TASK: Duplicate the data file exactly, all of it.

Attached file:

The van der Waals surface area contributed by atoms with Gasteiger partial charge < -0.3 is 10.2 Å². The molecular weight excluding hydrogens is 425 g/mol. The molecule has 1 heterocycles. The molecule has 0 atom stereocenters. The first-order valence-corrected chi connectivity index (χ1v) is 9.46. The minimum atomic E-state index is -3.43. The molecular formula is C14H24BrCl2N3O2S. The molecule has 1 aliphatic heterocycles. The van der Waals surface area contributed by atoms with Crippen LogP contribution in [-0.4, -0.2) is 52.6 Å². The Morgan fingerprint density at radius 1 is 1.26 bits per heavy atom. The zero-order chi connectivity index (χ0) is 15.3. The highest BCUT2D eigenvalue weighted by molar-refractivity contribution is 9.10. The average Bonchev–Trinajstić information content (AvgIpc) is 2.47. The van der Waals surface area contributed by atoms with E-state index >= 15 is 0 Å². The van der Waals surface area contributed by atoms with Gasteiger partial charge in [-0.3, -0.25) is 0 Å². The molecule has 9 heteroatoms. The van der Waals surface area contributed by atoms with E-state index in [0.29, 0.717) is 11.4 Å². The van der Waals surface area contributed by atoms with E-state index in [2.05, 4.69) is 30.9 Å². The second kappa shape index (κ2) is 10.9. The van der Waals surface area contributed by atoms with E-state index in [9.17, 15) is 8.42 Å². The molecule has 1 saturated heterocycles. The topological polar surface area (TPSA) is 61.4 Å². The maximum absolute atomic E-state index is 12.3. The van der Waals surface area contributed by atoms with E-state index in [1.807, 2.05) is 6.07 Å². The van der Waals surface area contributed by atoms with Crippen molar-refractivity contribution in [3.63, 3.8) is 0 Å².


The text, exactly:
The van der Waals surface area contributed by atoms with Gasteiger partial charge < -0.3 is 10.2 Å². The molecular weight excluding hydrogens is 425 g/mol. The molecule has 1 heterocycles. The molecule has 0 atom stereocenters. The first-order valence-corrected chi connectivity index (χ1v) is 9.46. The minimum atomic E-state index is -3.43. The molecular formula is C14H24BrCl2N3O2S. The molecule has 1 aliphatic heterocycles. The van der Waals surface area contributed by atoms with Crippen LogP contribution in [-0.4, -0.2) is 52.6 Å². The Morgan fingerprint density at radius 1 is 1.26 bits per heavy atom. The zero-order chi connectivity index (χ0) is 15.3. The highest BCUT2D eigenvalue weighted by molar-refractivity contribution is 9.10. The average Bonchev–Trinajstić information content (AvgIpc) is 2.47. The van der Waals surface area contributed by atoms with E-state index >= 15 is 0 Å². The van der Waals surface area contributed by atoms with Gasteiger partial charge in [-0.3, -0.25) is 0 Å². The molecule has 9 heteroatoms. The van der Waals surface area contributed by atoms with E-state index in [0.29, 0.717) is 11.4 Å². The van der Waals surface area contributed by atoms with E-state index in [2.05, 4.69) is 30.9 Å². The second kappa shape index (κ2) is 10.9. The van der Waals surface area contributed by atoms with E-state index in [9.17, 15) is 8.42 Å². The molecule has 1 saturated heterocycles. The topological polar surface area (TPSA) is 61.4 Å². The maximum absolute atomic E-state index is 12.3. The van der Waals surface area contributed by atoms with E-state index in [1.807, 2.05) is 6.07 Å². The van der Waals surface area contributed by atoms with Crippen molar-refractivity contribution in [3.63, 3.8) is 0 Å².